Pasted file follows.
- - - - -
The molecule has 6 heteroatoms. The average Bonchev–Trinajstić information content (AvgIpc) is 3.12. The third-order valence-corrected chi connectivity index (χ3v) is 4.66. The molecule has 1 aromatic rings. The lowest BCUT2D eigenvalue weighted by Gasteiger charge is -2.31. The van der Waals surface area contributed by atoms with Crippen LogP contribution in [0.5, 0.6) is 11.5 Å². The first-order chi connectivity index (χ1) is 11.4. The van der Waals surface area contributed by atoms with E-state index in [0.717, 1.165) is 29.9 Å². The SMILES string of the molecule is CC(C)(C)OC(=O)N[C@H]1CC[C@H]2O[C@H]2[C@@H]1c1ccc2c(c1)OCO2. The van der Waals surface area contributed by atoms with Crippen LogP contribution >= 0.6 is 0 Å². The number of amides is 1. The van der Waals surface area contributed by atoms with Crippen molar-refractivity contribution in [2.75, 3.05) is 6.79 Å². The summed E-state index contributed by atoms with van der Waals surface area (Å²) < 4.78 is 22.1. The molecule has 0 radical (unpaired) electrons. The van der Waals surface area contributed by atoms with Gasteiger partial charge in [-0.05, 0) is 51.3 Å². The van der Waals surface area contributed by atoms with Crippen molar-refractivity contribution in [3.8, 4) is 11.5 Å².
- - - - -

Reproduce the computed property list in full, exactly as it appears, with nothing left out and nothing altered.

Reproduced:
The molecule has 6 heteroatoms. The average Bonchev–Trinajstić information content (AvgIpc) is 3.12. The third-order valence-corrected chi connectivity index (χ3v) is 4.66. The molecule has 1 aromatic rings. The lowest BCUT2D eigenvalue weighted by Gasteiger charge is -2.31. The van der Waals surface area contributed by atoms with Crippen LogP contribution in [0.5, 0.6) is 11.5 Å². The first-order chi connectivity index (χ1) is 11.4. The van der Waals surface area contributed by atoms with E-state index in [0.717, 1.165) is 29.9 Å². The SMILES string of the molecule is CC(C)(C)OC(=O)N[C@H]1CC[C@H]2O[C@H]2[C@@H]1c1ccc2c(c1)OCO2. The van der Waals surface area contributed by atoms with Crippen LogP contribution >= 0.6 is 0 Å². The number of amides is 1. The van der Waals surface area contributed by atoms with Crippen molar-refractivity contribution in [2.75, 3.05) is 6.79 Å². The summed E-state index contributed by atoms with van der Waals surface area (Å²) < 4.78 is 22.1. The molecule has 0 radical (unpaired) electrons. The van der Waals surface area contributed by atoms with Gasteiger partial charge in [-0.05, 0) is 51.3 Å². The van der Waals surface area contributed by atoms with Crippen molar-refractivity contribution in [3.8, 4) is 11.5 Å².